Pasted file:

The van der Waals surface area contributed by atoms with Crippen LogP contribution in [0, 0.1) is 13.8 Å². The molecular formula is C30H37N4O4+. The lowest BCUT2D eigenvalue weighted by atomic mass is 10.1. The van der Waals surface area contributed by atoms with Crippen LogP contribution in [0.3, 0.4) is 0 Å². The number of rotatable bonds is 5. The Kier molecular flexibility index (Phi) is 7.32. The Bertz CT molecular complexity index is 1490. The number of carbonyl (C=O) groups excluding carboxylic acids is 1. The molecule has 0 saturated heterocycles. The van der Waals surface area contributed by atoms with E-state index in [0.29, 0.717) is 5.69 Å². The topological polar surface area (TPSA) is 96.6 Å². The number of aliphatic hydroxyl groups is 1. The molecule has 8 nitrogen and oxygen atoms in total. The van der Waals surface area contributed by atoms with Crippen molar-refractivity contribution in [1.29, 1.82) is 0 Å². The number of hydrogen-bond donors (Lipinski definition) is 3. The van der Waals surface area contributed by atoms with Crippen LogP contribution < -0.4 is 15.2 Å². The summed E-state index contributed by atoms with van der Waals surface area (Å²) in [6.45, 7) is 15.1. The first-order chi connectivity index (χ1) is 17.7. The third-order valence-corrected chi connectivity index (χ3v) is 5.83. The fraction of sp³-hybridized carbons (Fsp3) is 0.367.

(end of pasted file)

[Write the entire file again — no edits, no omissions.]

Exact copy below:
The van der Waals surface area contributed by atoms with Crippen LogP contribution in [0, 0.1) is 13.8 Å². The molecular formula is C30H37N4O4+. The lowest BCUT2D eigenvalue weighted by atomic mass is 10.1. The van der Waals surface area contributed by atoms with Crippen LogP contribution in [0.3, 0.4) is 0 Å². The number of rotatable bonds is 5. The Kier molecular flexibility index (Phi) is 7.32. The Bertz CT molecular complexity index is 1490. The number of carbonyl (C=O) groups excluding carboxylic acids is 1. The molecule has 0 saturated heterocycles. The van der Waals surface area contributed by atoms with E-state index in [0.29, 0.717) is 5.69 Å². The topological polar surface area (TPSA) is 96.6 Å². The number of aliphatic hydroxyl groups is 1. The molecule has 8 nitrogen and oxygen atoms in total. The van der Waals surface area contributed by atoms with Crippen molar-refractivity contribution in [1.29, 1.82) is 0 Å². The number of hydrogen-bond donors (Lipinski definition) is 3. The van der Waals surface area contributed by atoms with Crippen LogP contribution < -0.4 is 15.2 Å². The summed E-state index contributed by atoms with van der Waals surface area (Å²) in [6.45, 7) is 15.1. The first-order chi connectivity index (χ1) is 17.7. The third-order valence-corrected chi connectivity index (χ3v) is 5.83. The fraction of sp³-hybridized carbons (Fsp3) is 0.367.